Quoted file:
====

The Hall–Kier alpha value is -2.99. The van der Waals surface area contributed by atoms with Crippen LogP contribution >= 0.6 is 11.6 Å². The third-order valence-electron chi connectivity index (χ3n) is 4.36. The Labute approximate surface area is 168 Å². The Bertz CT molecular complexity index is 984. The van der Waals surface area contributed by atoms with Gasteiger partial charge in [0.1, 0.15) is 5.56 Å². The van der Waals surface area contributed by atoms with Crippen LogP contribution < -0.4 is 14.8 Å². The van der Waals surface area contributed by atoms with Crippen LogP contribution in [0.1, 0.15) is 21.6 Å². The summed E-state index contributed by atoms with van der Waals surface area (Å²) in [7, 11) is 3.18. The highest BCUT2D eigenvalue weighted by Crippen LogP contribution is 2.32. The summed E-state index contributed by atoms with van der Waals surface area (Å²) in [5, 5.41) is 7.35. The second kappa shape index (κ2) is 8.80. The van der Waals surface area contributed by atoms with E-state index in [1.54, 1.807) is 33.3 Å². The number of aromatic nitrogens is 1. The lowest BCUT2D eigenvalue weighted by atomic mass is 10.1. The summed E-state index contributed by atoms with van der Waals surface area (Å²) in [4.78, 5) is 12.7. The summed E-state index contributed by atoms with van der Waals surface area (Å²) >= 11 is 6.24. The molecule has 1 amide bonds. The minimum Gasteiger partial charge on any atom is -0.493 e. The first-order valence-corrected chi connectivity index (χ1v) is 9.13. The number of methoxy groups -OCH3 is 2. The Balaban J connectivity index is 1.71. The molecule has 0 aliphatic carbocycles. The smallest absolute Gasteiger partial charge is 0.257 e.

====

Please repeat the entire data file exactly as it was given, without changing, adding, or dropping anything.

The Hall–Kier alpha value is -2.99. The van der Waals surface area contributed by atoms with Crippen LogP contribution >= 0.6 is 11.6 Å². The third-order valence-electron chi connectivity index (χ3n) is 4.36. The Labute approximate surface area is 168 Å². The Bertz CT molecular complexity index is 984. The van der Waals surface area contributed by atoms with Gasteiger partial charge in [0.1, 0.15) is 5.56 Å². The van der Waals surface area contributed by atoms with Crippen LogP contribution < -0.4 is 14.8 Å². The van der Waals surface area contributed by atoms with Crippen LogP contribution in [0.1, 0.15) is 21.6 Å². The summed E-state index contributed by atoms with van der Waals surface area (Å²) in [7, 11) is 3.18. The highest BCUT2D eigenvalue weighted by Crippen LogP contribution is 2.32. The summed E-state index contributed by atoms with van der Waals surface area (Å²) in [5, 5.41) is 7.35. The second kappa shape index (κ2) is 8.80. The van der Waals surface area contributed by atoms with E-state index in [1.54, 1.807) is 33.3 Å². The number of aromatic nitrogens is 1. The lowest BCUT2D eigenvalue weighted by atomic mass is 10.1. The summed E-state index contributed by atoms with van der Waals surface area (Å²) in [4.78, 5) is 12.7. The summed E-state index contributed by atoms with van der Waals surface area (Å²) >= 11 is 6.24. The molecule has 1 amide bonds. The minimum Gasteiger partial charge on any atom is -0.493 e. The first-order valence-corrected chi connectivity index (χ1v) is 9.13. The number of methoxy groups -OCH3 is 2. The Balaban J connectivity index is 1.71. The molecule has 0 aliphatic carbocycles. The smallest absolute Gasteiger partial charge is 0.257 e.